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The world is catching up with us!

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Lisa Salberg Find out more about Lisa Salberg
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  • The world is catching up with us!

    THEY ARE FINALLY GETTING IT!
    --------------------------------------------------------------------------------


    "E-Patients" Challenge Subordinate Role in Medical Care System


    Cathy Tokarski

    Medscape Medical News 2004. © 2004 Medscape

    May 21, 2004 — Even though half of adults in the U.S. say they have looked for health information on the Internet, clinicians continue to underestimate the benefits and overstate the risks of online health resources, a new study finds.

    A fundamental reason why physicians do not encourage their patients to consult an online resource about an illness or medical condition is the subordinate role the health system continues to assign to responsible, motivated patients, according to study author Tom Ferguson, MD, senior research fellow at the Pew Internet and American Life Project. Contrary to what most physicians have been taught, "the universe doesn't rotate around the physician, but the patient," Dr. Ferguson told Medscape in an interview. "The whole mode of thinking that we've all been trained in [as physicians] does not admit room for that."

    But "e-patients," or those who seek online guidance or information about their condition, as well as friends and family members who conduct research on their behalf, are slowly but steadily changing the standards by which healthcare access and quality are judged, according to Dr. Ferguson. His editorial on the impact of e-patients appears in the May 15 issue of the British Medical Journal. The issue is devoted to e-health, and it envisions a healthcare system that uses communication and information technologies to enhance patient care.

    In addition to e-patients' pursuit of online information, which they describe as often more complete than what they receive from clinicians, e-patients also use online support groups for "emotional support, guidance, health information, and medical referrals for nearly all medical conditions — around the world, 24 hours a day and seven days a week, for free," Dr. Ferguson writes. "For the sickest patients and those with rare diseases, online support groups can sometimes be more important resources than physicians for many aspects of medical care."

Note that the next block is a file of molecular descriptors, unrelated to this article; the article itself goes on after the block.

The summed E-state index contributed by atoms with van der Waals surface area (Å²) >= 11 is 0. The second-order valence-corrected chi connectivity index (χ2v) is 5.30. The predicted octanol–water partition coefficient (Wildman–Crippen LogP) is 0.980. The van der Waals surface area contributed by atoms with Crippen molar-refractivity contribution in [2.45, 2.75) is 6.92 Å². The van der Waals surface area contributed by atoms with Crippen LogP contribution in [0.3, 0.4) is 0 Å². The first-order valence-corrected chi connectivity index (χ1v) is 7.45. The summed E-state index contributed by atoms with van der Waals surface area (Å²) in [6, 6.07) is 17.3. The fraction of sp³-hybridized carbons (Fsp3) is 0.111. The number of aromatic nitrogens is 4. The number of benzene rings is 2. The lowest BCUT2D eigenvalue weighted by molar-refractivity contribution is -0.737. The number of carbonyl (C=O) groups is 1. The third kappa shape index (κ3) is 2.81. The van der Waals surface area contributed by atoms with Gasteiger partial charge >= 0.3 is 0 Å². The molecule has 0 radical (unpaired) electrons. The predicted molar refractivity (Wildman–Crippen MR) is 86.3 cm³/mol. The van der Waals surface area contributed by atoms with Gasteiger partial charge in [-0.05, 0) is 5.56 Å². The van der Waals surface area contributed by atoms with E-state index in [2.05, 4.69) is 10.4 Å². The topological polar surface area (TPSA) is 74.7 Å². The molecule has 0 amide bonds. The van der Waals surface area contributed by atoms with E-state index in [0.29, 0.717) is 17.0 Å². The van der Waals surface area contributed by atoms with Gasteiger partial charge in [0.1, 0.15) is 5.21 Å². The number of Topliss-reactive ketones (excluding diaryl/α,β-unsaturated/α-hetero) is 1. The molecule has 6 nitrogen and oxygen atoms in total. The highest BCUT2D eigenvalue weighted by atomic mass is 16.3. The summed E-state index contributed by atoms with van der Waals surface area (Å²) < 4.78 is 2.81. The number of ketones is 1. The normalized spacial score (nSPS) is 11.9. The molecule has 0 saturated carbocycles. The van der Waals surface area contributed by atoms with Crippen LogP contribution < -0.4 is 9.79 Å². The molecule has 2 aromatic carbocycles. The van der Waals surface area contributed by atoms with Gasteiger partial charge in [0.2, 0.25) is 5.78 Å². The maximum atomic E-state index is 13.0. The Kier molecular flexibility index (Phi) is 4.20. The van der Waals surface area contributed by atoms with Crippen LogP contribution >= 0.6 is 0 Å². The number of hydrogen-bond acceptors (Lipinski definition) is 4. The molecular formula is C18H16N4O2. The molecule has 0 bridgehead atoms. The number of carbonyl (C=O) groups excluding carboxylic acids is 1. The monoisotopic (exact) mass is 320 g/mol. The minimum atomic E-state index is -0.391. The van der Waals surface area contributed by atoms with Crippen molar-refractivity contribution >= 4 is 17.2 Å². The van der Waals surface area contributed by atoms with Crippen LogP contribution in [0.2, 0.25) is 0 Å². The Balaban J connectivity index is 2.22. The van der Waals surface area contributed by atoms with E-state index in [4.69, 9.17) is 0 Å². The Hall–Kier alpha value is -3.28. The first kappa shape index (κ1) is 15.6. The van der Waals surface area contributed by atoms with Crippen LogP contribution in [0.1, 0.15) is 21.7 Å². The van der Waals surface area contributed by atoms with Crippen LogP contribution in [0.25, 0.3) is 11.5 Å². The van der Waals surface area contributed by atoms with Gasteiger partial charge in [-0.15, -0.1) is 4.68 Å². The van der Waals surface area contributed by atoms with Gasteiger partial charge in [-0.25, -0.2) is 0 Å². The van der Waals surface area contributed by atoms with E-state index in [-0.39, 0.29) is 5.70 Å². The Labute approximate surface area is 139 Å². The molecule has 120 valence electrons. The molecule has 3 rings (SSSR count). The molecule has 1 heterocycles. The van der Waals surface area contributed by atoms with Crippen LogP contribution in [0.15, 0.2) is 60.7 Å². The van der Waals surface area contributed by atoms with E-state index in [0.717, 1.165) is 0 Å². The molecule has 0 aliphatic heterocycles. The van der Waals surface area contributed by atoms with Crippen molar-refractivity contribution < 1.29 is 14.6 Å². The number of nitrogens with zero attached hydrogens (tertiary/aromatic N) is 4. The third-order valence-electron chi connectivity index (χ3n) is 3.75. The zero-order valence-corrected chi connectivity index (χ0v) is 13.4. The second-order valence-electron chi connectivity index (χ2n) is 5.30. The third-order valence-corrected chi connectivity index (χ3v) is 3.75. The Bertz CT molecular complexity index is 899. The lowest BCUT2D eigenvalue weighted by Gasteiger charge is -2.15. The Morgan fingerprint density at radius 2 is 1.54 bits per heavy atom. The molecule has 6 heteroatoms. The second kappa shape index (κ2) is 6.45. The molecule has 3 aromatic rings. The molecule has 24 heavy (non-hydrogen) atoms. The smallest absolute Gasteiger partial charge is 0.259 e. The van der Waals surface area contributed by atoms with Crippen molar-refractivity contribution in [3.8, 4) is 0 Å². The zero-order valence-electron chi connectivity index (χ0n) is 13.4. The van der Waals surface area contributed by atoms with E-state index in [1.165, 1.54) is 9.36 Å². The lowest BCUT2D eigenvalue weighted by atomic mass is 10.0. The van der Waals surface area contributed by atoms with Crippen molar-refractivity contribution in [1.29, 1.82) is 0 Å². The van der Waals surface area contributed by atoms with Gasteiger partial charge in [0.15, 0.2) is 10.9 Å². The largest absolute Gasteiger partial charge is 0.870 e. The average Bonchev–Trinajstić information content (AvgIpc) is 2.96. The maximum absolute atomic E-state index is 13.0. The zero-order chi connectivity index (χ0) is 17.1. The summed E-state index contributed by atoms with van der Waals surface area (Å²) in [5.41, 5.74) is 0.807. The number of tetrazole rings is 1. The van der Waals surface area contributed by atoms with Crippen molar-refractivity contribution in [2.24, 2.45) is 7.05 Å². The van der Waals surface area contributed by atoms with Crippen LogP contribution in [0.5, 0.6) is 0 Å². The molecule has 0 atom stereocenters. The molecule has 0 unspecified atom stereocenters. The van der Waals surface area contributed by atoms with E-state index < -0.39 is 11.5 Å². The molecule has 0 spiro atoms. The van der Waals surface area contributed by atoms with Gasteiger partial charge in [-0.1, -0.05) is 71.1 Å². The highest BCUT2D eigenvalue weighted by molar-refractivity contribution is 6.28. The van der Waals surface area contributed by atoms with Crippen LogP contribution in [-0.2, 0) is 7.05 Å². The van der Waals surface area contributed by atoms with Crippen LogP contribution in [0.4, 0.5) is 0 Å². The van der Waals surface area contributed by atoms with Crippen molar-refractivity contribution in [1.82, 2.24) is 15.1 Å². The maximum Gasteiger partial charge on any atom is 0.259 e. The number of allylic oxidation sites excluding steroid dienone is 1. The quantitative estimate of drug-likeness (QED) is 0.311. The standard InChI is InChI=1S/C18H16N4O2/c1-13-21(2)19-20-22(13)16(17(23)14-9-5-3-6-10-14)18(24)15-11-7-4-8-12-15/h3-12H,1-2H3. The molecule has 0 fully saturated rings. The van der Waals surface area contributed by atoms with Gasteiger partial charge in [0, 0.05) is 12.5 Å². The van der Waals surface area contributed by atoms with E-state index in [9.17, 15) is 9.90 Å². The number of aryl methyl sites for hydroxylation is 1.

One support group for patients with gastrointestinal tumors, called the Life Raft Group (www.liferaftgroup.org), conducts patient-initiated clinical research and has a science team that includes an oncologist, a microbiologist, and a virologist, all of whom are either patients or family members, according to the editorial.

    E-patients are beginning to take note of the "net friendliness" of clinicians and healthcare organizations as an important aspect of healthcare quality, the editorial notes. "Net friendly clinicians support their e-patients' new abilities, encourage them to share the results of their online research, and communicate with them by email."

    Supporting patients' quest to learn as much as they can about their health condition should be a guiding principle, not the exception, to quality care, said Dr. Ferguson. "We have a professional construct of what constitutes healthcare quality that often does not gibe — and is often diametrically opposed — to what patients think is healthcare quality," he said.

    Health researchers must begin to appreciate the transforming effect that e-patients are beginning to have on medical care and to work more aggressively to build that awareness, the editorial advises. "A number of insightful studies of the emerging culture of e-patients have been published, mostly in the social science literature. But they are rarely cited in mainstream medical journals, and their conclusions are unknown to most clinicians," Dr. Ferguson writes.

    Finally, according to the editorial, the entire health system is in need of a "major system upgrade in our thinking" in order to recognize the legitimacy of e-patients, and to involve them in the management of their healthcare and in collaborations between patients and healthcare professionals.

    Clinicians could take the first step toward this goal by "paying attention to their own patients and their use of the Internet," Dr. Ferguson said. Ask them about what they have learned in their online research and what kind of experiences they have had or heard about from friends or family members, he said. "They may know things that are helpful in treating your [other] patients. The level of knowledge may be narrow, but it is deep and "quite amazing," he said.

    BMJ. 2004;328:1148-1149

    Reviewed by Gary D. Vogin, MD
    Knowledge is power ... Stay informed!
    YOU can make a difference - all you have to do is try!

    Dx age 12 current age 46 and counting!
    lost: 5 family members to HCM (SCD, Stroke, CHF)
    Others diagnosed living with HCM (or gene +) include - daughter, niece, nephew, cousin, sister and many many friends!